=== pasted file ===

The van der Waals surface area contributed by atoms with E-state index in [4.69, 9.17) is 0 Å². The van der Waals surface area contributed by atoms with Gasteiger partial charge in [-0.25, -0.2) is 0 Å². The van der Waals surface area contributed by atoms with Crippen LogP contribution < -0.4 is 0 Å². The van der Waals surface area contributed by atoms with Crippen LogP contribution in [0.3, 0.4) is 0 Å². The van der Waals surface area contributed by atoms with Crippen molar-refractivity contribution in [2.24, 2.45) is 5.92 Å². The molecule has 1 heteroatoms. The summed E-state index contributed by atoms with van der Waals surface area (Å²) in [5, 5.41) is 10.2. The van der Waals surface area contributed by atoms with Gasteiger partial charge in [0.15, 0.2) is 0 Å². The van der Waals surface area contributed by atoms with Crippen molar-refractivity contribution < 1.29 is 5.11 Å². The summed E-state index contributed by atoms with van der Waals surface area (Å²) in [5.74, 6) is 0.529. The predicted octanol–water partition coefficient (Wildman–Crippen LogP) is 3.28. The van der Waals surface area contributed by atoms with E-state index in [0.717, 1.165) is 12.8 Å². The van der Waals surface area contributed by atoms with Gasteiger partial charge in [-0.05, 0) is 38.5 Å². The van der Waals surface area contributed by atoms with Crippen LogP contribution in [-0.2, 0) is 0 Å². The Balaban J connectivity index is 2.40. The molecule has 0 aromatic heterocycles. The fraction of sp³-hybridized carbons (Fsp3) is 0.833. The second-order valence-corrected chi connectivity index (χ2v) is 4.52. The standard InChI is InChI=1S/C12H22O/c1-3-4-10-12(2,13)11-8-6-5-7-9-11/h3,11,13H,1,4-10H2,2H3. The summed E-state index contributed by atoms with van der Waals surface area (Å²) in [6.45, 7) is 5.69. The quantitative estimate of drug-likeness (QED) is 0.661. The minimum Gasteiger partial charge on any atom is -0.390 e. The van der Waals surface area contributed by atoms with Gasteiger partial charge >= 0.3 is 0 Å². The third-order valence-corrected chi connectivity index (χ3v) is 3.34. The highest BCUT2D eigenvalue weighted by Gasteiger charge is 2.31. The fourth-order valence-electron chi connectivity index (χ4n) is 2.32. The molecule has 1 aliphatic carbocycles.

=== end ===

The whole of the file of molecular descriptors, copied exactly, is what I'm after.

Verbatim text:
The van der Waals surface area contributed by atoms with E-state index in [4.69, 9.17) is 0 Å². The van der Waals surface area contributed by atoms with Gasteiger partial charge in [-0.25, -0.2) is 0 Å². The van der Waals surface area contributed by atoms with Crippen LogP contribution < -0.4 is 0 Å². The van der Waals surface area contributed by atoms with Crippen LogP contribution in [0.3, 0.4) is 0 Å². The van der Waals surface area contributed by atoms with Crippen molar-refractivity contribution in [2.24, 2.45) is 5.92 Å². The molecule has 1 heteroatoms. The summed E-state index contributed by atoms with van der Waals surface area (Å²) in [5, 5.41) is 10.2. The van der Waals surface area contributed by atoms with Gasteiger partial charge in [0.15, 0.2) is 0 Å². The van der Waals surface area contributed by atoms with Crippen molar-refractivity contribution < 1.29 is 5.11 Å². The summed E-state index contributed by atoms with van der Waals surface area (Å²) in [5.74, 6) is 0.529. The predicted octanol–water partition coefficient (Wildman–Crippen LogP) is 3.28. The van der Waals surface area contributed by atoms with E-state index in [0.717, 1.165) is 12.8 Å². The van der Waals surface area contributed by atoms with Gasteiger partial charge in [-0.05, 0) is 38.5 Å². The van der Waals surface area contributed by atoms with Crippen LogP contribution in [-0.2, 0) is 0 Å². The Balaban J connectivity index is 2.40. The molecule has 0 aromatic heterocycles. The fraction of sp³-hybridized carbons (Fsp3) is 0.833. The second-order valence-corrected chi connectivity index (χ2v) is 4.52. The standard InChI is InChI=1S/C12H22O/c1-3-4-10-12(2,13)11-8-6-5-7-9-11/h3,11,13H,1,4-10H2,2H3. The summed E-state index contributed by atoms with van der Waals surface area (Å²) in [6.45, 7) is 5.69. The quantitative estimate of drug-likeness (QED) is 0.661. The minimum Gasteiger partial charge on any atom is -0.390 e. The van der Waals surface area contributed by atoms with Gasteiger partial charge >= 0.3 is 0 Å². The third-order valence-corrected chi connectivity index (χ3v) is 3.34. The highest BCUT2D eigenvalue weighted by Gasteiger charge is 2.31. The fourth-order valence-electron chi connectivity index (χ4n) is 2.32. The molecule has 1 aliphatic carbocycles.